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First up, this is the Governor with his same bill. Same thing as January: who-cester.blogspot.com/2019/02/govern…
TBH, I feel as though no one ever has tackled the dual nature of his bill (aka: there’s some reasonable language changes in there that clearly are DESE Finance not wanting us to have to pass the language in the budget every year) BUT the Governor doesn’t, either, so—
That brings us to the “be very afraid” section
Some of this, we dealt with back in July (dang, I need to stick that in a blog post); the thread starts here:
Upshot: yes, there are districts—not many, but several—that get more state aid under the Governor’s bill than under Promise.
(The thread explains why.)
To me (personally and an individual etc), this gets at the heart of what we are purportedly trying to do here: are we about equity?
If we are, passing Promise makes a gobsmacking difference to the highest need (and lowest local wealth) districts.
(As always, I am not and do not dismiss the struggles of those trying to keep little towns and school budgets balanced.)
Let’s keep the orders of magnitude of need and historical inequity straight here.
The Governor then says (and note how he/they were careful to include a Gateway!) that municipalities MAY EVEN HAVE TO PAY MORE MONEY TO SCHOOLS!
Okay the gif is a joke, but seriously: what happens every single year, local officials? Your state aid for schools goes up AND SO DOES YOUR LOCAL REQUIRED CONTRIBUTION!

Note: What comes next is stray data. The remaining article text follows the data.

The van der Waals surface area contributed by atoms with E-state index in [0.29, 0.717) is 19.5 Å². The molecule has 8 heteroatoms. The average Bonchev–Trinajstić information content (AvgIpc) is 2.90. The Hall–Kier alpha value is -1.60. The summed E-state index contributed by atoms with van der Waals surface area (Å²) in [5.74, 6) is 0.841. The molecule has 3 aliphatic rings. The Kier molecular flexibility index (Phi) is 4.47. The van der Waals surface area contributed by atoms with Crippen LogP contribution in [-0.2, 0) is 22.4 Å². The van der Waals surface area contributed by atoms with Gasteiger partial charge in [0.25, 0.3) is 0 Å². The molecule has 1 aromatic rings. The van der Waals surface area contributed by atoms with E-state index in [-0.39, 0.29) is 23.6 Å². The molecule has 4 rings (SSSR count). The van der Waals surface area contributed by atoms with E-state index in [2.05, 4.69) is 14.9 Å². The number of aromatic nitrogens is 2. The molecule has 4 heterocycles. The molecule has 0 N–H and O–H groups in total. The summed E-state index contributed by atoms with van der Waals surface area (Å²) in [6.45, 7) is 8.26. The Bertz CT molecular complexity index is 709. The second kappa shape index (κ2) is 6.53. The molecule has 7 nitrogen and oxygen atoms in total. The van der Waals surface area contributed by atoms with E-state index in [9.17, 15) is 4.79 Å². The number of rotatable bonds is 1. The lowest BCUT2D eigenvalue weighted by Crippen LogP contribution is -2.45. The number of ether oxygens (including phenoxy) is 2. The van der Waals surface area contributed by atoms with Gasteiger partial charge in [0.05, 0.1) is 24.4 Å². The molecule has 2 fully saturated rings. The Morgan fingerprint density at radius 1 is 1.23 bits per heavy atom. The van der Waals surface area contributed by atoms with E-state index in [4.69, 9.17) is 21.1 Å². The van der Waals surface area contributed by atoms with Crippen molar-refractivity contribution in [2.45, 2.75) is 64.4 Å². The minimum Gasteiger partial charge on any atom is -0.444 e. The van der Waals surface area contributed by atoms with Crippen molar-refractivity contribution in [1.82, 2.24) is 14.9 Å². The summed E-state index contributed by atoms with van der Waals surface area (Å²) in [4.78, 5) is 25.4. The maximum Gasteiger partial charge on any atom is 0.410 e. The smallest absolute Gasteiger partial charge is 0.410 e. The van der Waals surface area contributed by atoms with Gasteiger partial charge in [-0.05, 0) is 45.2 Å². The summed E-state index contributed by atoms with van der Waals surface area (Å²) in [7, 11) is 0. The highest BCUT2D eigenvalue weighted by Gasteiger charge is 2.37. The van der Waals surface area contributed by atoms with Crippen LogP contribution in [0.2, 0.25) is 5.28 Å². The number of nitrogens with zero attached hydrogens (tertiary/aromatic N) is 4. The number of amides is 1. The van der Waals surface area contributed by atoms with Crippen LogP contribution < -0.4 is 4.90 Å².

(To swipe my boss’s joke: it isn’t rocket science; it’s Chapter 70 aid!)
Now, it is possible you did not know this: clearly, the Governor expects that some have seen this as a grand giveaway.
In fact, it seems pretty clear to me that he does.
But the shared responsibility argument of McDuffy, based in the Constitution, still holds.
NOW point he does not mention:
For many districts, the required local contribution increase is money you already are spending on schools!
After all, most districts fund well in excess of required minimum.
Thus let’s mark that argument as dubious, even if not false.
Which brings us to everyone’s favorite topic: ACCOUNTABILITY!
(Wait, how have I been covering #MAEdu this long and NOT KNOWN THAT WAS A GIF?!? Board of Ed tweeting is going to be SO much livelier now!)
Right: honest and sincere question:
How does anything he or others have proposed actually hold anyone accountable?
I mean that.
This expands the Commissioner’s powers (the blog post linked above runs through it); that’s an “or else,” though, not holding those who govern and manage and teach in schools responsible for what they do.
And of course it includes the popular “if you do badly, we can take your money away” section, which doesn’t work.
It really is a case of:
The Governor and those associated with his education policies, such as they are, really seem to have a “everything is a nail when...” view.
As always, if I missed a piece (I might have; long week already), or you have questions, send them along.
(And thanks, Travis: that means a lot.) #FBRC #MAEdu
Or, if you'd prefer a blog post: who-cester.blogspot.com/2019/09/baker-…
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